Copyright law is not well understood and, according to a paper by a graduate student at the Georgia Tech College of Computing, this may be having a ‘chilling’ effect on the creativity of Internet users.
"Copyright law is hard. You might break six laws before breakfast without even realizing it." With this dire warning, Casey Fiesler, a PhD student at the Georgia Institute of Technology College of Computing College in Atlanta, Georgia, raises the issue of online copyright. Her article summarises the conclusions of a study she has carried out into the impact of copyright law on the creativity of Internet users. Ms Fiesler argues that the problems stem largely from the widespread confusion over legislation governing online creation. Copyright law was established to protect writers and artists at a time when it was still perfectly feasible to maintain full control over communication channels. Nowadays, however, anyone and everyone has the technical means to produce creative content, whether we are talking about a meme image, a parody clip, a remix or sincere fan fiction. Nevertheless, it seems that most web creators are pretty hazy about what is and is not permissible under copyright law. In her article, Casey Fiesler tells how on an interactive help forum an Internet user was asking others whether it was legal to write fan fiction (i.e. stories drawing on existing characters and worlds created by popular authors). “47 replies and four different interpretations of the law later,” says Ms Fiesler, the questioner was still far from being able to grasp the legal situation. She argues strongly that this general confusion is actually holding back creativity.
Uncertainty leads to self-censorship
Some 13% of all messages posted on the YouTube discussion forum centre on copyright issues – one of the highest percentages on the sharing sites that Ms Fiesler investigated. This provides a good illustration of just how worried Internet users are about this subject. The consequences are that “when confronted with a potentially wrongful takedown notice” targeting material published online, “it is more likely” that people will play safe and stop uploading their creations to open sharing platforms so as to avoid “the risk of getting in trouble for copyright infringement.” In fact, says the article, the general confusion surrounding copyright rules results in Internet users practising self-censorship. On the one hand, those thinking of posting content fear that their work will be taken down by the host site. On the other hand – perhaps paradoxically – Internet users also fear that sharing platforms do not afford adequate protection to their creations and that they might therefore be copied, pirated or plagiarised. Casey Fiesler points to the “chilling effect” which occurs “when you decide not to do something that you probably should be able to do, for fear of legal sanctions.”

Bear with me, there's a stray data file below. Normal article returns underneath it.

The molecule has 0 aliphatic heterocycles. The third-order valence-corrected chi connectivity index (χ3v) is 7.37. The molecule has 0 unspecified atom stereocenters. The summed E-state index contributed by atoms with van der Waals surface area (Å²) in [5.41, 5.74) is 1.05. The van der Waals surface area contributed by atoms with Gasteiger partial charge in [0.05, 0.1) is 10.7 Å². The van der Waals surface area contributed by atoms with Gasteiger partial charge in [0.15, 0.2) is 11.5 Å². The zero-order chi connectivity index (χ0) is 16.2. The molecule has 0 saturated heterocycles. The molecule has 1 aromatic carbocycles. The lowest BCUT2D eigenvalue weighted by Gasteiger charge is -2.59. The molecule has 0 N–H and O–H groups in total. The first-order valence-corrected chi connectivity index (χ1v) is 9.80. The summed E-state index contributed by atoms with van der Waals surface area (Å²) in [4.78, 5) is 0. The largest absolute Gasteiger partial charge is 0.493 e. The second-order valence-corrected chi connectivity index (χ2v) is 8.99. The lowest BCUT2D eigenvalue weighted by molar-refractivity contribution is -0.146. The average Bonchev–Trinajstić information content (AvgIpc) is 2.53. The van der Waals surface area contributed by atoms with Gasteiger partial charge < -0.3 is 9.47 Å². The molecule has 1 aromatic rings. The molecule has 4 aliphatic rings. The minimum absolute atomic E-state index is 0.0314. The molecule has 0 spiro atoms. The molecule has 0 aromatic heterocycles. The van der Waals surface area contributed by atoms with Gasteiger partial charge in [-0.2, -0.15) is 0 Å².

Apart from pointing out this double anxiety – on the one hand of having your work plagiarised and on the other of being taken to court for infringing someone’s copyright – Fiesler’s paper puts forward some possible solutions. She suggests that discussion forum moderators ought to provide clear answers on copyright questions, thus avoiding leaving Internet users to interpret the law all by themselves. However, the major sharing platforms are perhaps not ready to stick their necks out in this way as they would then also be liable in the event of a lawsuit. Consequently, in order to stay on the safe side, sharing sites tend to go much further in the warnings they post than actual copyright law does. In taking this stance they are helping to perpetuate the “chilling effect”, reckons Casey Fiesler. Meanwhile a wider debate is currently raging on such copyright questions. The European Union has instigated the Copyright for Creativity project, recognising that the education sector is facing many of the same concerns over legitimate appropriation of materials, and requests to Twitter for content removal have been rising sharply, mainly for copyright reasons.